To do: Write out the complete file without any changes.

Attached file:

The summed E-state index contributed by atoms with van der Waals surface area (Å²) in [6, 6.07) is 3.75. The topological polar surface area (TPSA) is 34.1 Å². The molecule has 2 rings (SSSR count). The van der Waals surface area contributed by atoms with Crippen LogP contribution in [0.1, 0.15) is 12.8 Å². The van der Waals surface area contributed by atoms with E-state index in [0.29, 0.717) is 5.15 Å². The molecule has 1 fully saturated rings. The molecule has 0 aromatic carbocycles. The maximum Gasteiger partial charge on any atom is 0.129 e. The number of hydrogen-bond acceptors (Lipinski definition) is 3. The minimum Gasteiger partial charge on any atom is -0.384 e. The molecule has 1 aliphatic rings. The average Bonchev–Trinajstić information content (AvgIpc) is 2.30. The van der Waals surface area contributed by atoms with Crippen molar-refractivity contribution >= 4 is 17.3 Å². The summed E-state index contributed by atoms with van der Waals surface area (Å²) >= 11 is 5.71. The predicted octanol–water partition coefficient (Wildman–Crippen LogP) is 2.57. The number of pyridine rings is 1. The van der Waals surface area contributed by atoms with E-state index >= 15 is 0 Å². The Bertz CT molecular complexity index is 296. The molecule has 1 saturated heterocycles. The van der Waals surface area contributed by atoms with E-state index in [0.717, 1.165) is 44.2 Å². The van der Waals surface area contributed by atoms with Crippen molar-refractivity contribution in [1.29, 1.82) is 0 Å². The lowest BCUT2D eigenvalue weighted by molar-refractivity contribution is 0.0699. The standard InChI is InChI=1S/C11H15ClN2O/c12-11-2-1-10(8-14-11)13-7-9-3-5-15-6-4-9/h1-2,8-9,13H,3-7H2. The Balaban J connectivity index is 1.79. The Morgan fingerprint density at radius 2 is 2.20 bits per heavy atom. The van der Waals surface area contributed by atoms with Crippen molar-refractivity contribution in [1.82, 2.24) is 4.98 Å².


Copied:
The summed E-state index contributed by atoms with van der Waals surface area (Å²) in [6, 6.07) is 3.75. The topological polar surface area (TPSA) is 34.1 Å². The molecule has 2 rings (SSSR count). The van der Waals surface area contributed by atoms with Crippen LogP contribution in [0.1, 0.15) is 12.8 Å². The van der Waals surface area contributed by atoms with E-state index in [0.29, 0.717) is 5.15 Å². The molecule has 1 fully saturated rings. The molecule has 0 aromatic carbocycles. The maximum Gasteiger partial charge on any atom is 0.129 e. The number of hydrogen-bond acceptors (Lipinski definition) is 3. The minimum Gasteiger partial charge on any atom is -0.384 e. The molecule has 1 aliphatic rings. The average Bonchev–Trinajstić information content (AvgIpc) is 2.30. The van der Waals surface area contributed by atoms with Crippen molar-refractivity contribution >= 4 is 17.3 Å². The summed E-state index contributed by atoms with van der Waals surface area (Å²) >= 11 is 5.71. The predicted octanol–water partition coefficient (Wildman–Crippen LogP) is 2.57. The number of pyridine rings is 1. The van der Waals surface area contributed by atoms with E-state index >= 15 is 0 Å². The Bertz CT molecular complexity index is 296. The molecule has 1 saturated heterocycles. The van der Waals surface area contributed by atoms with E-state index in [0.717, 1.165) is 44.2 Å². The van der Waals surface area contributed by atoms with Crippen molar-refractivity contribution in [1.29, 1.82) is 0 Å². The lowest BCUT2D eigenvalue weighted by molar-refractivity contribution is 0.0699. The standard InChI is InChI=1S/C11H15ClN2O/c12-11-2-1-10(8-14-11)13-7-9-3-5-15-6-4-9/h1-2,8-9,13H,3-7H2. The Balaban J connectivity index is 1.79. The Morgan fingerprint density at radius 2 is 2.20 bits per heavy atom. The van der Waals surface area contributed by atoms with Crippen molar-refractivity contribution in [1.82, 2.24) is 4.98 Å².